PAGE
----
Cocktails on The Moon

3 Old Men’s labyrinth with full moon

Last week I headed up to Tennessee to To The Moon, the regional burn there. It’s a long drive, longer if the driver’s side window of your 15′ rental truck explodes for no reason, necessitating a five-hour delay while the repair guy shows up to replace it.

Anyway, I promised a few hippies that I would post the recipes of the cocktails my camp (3 Old Men) served, so here we go. (I don’t have time to make each of these and take a photo, but I promise I’ll get around to each of them after I get back from Grand Canyon next week.)

Blandings In Cold Blood

First, an explanation/apology. I felt last week that I was a bit discombobulated in getting my act together to make it to the burn, and if we needed any proof, here it is. The cocktail I served at the burn was not the Blandings, but one called In Cold Blood. I have no idea why I thought it was a Blandings.

  • 1 oz rye
  • 1 oz sweet vermouth, Carpano Antica preferred
  • 1 oz Cynar (bitter artichoke amaro)
  • lemon peel
  • pinch of salt

It’s rich and bitter, one of my favorites — which makes not getting the name right even weirder.

Rose-Colored G

One  of mine. Takes a little prep, but worth it.

  • 1 1/2 oz gin, preferably an old tom
  • tonic water
  • hibiscus-infused dry gin
  • allspice/tiki bitters
  • lime slice

Soak a couple of tablespoons of dried hibiscus flowers in a pint or more of dry gin. It should be a rich ruby color and should take about 45 minutes – an hour. Strain and store.

Make a gin & tonic, leaving room at the top of the glass. Drop in the lime slice. Carefully pour a little hibiscus infusion on top of the ice, forming a pretty layer of red floating on top of the G&T. Dribble 4–5 drops of the tiki bitters on top of that.

This is a spectacular cocktail, especially effective at Christmas. Tart and spicy.

Smoking Hot Molly

I invented this one at the behest of one Molly Honea for her 25th birthday.

  • 2 oz bourbon, preferably rooibos-infused
  • 3/4 oz Ancho Reyes liqueur
  • 1/2 oz creme de cacao
  • cherry wood smoke

Infuse 750ml of bourbon with 3 tablespoons of loose rooibos tea for about an hour. Strain and store. (While not strictly necessary, the rooibos will add a smoky note to the drink.) Likewise, smoking the cocktail with cherry wood is not required but boy will it bump the cocktail up several notches!

The chocolate of the creme de cacao comes through first, and then the ancho chile pepper takes over on the finish. A very fine cocktail, if I do say so myself.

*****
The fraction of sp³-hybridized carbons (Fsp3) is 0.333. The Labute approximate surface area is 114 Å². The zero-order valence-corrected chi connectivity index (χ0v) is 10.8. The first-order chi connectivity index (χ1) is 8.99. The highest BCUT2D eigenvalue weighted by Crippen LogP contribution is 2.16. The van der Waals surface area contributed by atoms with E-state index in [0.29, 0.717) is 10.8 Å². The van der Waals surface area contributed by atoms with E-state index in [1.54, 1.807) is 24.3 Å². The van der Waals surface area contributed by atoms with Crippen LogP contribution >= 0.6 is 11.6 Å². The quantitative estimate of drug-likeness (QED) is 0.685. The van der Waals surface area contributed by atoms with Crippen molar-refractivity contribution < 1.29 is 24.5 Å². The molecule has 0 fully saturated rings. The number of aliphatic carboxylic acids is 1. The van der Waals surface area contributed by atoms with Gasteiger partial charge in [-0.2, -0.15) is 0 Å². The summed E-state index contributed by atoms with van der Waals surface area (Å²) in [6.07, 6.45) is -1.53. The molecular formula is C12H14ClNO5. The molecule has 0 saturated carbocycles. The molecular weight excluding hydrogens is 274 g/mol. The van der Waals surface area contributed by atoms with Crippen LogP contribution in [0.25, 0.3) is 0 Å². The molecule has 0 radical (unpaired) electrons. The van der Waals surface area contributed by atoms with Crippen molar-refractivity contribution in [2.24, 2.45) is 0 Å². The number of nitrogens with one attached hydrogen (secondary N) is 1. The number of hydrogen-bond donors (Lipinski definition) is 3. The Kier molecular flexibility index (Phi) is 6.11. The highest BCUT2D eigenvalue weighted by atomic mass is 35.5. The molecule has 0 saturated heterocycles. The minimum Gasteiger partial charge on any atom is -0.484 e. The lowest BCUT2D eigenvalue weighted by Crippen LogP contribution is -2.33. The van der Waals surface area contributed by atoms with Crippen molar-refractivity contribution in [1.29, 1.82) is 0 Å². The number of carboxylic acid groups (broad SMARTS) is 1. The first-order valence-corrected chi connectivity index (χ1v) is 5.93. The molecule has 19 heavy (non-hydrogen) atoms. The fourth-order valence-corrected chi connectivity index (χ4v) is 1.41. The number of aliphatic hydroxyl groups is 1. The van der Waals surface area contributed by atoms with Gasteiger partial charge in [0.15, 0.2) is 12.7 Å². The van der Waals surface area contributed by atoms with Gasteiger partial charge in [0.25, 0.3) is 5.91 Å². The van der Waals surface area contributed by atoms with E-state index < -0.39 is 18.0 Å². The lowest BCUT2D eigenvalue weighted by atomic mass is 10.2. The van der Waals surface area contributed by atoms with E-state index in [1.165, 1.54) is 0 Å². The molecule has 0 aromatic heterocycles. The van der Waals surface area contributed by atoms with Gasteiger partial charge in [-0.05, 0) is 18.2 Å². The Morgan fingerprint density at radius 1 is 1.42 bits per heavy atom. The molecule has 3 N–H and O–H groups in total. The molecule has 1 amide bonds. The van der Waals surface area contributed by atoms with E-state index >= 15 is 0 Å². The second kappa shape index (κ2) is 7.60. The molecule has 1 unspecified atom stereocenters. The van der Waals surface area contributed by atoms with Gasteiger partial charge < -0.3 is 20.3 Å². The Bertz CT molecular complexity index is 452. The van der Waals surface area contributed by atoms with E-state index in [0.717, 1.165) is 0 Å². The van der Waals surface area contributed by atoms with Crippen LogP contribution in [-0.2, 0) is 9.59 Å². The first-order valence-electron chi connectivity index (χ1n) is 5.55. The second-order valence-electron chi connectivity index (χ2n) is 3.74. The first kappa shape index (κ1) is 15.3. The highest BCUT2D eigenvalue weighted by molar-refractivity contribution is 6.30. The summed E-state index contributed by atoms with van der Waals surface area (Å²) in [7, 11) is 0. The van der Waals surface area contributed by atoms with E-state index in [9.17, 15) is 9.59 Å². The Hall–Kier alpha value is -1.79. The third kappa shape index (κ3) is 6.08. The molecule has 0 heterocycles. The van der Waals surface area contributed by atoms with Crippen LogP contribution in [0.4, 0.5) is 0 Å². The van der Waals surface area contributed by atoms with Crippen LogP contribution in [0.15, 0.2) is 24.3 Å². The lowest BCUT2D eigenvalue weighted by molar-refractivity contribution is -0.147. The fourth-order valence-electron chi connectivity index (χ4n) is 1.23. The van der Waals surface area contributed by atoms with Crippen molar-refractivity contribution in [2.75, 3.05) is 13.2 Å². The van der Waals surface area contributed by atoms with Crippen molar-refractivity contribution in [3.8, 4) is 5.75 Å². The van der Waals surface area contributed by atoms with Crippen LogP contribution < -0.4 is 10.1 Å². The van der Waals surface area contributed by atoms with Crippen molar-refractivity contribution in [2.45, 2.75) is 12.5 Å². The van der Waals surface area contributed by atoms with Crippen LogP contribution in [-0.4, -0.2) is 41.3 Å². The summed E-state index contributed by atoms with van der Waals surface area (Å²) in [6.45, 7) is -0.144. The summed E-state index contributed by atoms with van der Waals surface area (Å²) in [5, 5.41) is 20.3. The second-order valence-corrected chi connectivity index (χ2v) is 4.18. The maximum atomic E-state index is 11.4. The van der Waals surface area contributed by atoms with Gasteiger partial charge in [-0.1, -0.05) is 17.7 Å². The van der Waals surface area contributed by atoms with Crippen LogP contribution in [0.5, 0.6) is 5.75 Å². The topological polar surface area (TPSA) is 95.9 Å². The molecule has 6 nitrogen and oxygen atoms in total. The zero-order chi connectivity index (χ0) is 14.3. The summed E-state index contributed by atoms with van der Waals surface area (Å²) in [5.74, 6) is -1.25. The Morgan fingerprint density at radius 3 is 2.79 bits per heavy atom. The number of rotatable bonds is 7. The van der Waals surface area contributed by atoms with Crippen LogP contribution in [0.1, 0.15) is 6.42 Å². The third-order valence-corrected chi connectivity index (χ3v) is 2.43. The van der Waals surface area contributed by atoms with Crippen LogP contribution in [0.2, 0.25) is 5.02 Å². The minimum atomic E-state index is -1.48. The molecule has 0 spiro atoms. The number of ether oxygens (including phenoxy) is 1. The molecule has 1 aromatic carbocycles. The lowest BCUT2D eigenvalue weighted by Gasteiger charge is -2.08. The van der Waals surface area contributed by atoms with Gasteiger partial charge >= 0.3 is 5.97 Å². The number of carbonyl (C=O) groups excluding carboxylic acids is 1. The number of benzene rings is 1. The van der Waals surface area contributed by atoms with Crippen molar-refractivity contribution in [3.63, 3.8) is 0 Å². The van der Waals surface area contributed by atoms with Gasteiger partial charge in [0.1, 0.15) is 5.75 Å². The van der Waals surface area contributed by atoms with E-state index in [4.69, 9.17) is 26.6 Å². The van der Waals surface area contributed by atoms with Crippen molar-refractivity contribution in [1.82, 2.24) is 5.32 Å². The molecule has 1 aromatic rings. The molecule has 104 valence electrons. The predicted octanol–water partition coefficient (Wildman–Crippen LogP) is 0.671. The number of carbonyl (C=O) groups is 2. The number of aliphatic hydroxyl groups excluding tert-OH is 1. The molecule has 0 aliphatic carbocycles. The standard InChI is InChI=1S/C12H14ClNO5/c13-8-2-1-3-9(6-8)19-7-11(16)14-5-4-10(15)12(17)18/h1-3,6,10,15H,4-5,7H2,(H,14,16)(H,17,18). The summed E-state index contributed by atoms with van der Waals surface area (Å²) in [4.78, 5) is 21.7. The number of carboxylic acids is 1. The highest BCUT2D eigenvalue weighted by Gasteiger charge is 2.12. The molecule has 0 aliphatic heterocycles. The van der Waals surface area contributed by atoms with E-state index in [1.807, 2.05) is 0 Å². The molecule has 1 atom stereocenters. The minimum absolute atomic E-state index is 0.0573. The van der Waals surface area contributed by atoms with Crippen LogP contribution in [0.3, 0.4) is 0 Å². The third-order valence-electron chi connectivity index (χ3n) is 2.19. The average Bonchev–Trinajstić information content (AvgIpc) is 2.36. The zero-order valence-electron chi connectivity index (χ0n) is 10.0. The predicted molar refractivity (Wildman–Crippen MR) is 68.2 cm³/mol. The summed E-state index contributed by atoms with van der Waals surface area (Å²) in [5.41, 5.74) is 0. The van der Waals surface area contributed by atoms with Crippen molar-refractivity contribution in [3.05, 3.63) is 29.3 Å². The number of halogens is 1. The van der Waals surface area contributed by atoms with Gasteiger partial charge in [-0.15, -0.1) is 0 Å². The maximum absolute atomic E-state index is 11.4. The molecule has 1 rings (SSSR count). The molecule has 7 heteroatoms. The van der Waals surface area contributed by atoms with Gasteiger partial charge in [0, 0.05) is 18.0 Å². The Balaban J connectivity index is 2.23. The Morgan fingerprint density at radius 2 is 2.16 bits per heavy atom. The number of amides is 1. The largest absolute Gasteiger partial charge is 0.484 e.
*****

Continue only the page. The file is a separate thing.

Semele’s Flame

Yes, I just invented this one last month.

  • 2 oz (60ml) Metaxa (I used the 12-star)
  • ¾ oz (25ml) lemon juice
  • ½ oz (15ml) honey
  • ⅛ oz (5ml) mezcal
  • honey/sea salt rim (mixture of granulated honey and sea salt)

Smear honey around 1/4 of the rim of a martini glass. Dip it in the honey/sea salt mixture.

Add the 1/2 oz of honey to a shaker. (Instead of trying to scoop the honey out of your jigger, use a tablespoon and scrape it from there. 1 tbsp = 1/2 oz)

Add the other ingredients and then stir to dissolve the honey. Add ice, shake, and strain into the martini glass.

Besides being a showstopper in its preparation, this drink is one of the best I’ve ever invented. Without the honey/sea salt rim, it’s a little too sweet, but that rim really makes it work.


My fellow Lichtenbergian (and Old Man) Turff sent me this recipe several years ago, and I thought what you’re thinking now: banana liqueur? What the fupp? Trust me.

  • 2 oz bourbon
  • 3/4 oz banana liqueur
  • 1 dash Jack Rudy bitters
  • orange peel

This drink goes down easy, and the banana flavor is actually tasty and not gimmicky. Try it — you’ll like it.

Thyme & Tonic

Another one with an involved prep, but worth it.

  • 1 1/2 oz thyme liqueur
  • tonic water
  • sprig of fresh thyme

Infuse 3–4 tablespoons of fresh thyme sprigs in a 750 ml of neutral spirit, like vodka, for three weeks until it’s a rich olive green. Strain and set aside. Make a cup of simple syrup by boiling 1 cup of water with 1 cup of sugar until the sugar dissolves. (You might try experimenting with brown sugar, etc.) Mix simple syrup into the thyme until it’s just sweet enough. Don’t oversweeten it!

If you’re going to be making a lot of infusions, you will appreciate the simplicity of an infuser like the Alkemista Alcohol Infuser: It’s expensive, but there’s no easier way to infuse and then strain your stuff. No more cheesecloth or coffee filters! Also, it holds 950ml, which, if you’re batching a lot of cocktails, is a good size. Other available infusers with the same design are smaller and less expensive, so if you don’t need 750ml of an infusion, one of those will work just fine.

Otherwise, the cocktail is simply a gin & tonic with thyme instead of gin. I took this to the burn thinking I’d get some reactions and suggestions on how to improve it, but everyone who had it remarked on how refreshing it was, so I suppose its very simplicity is a bonus.

Have fun!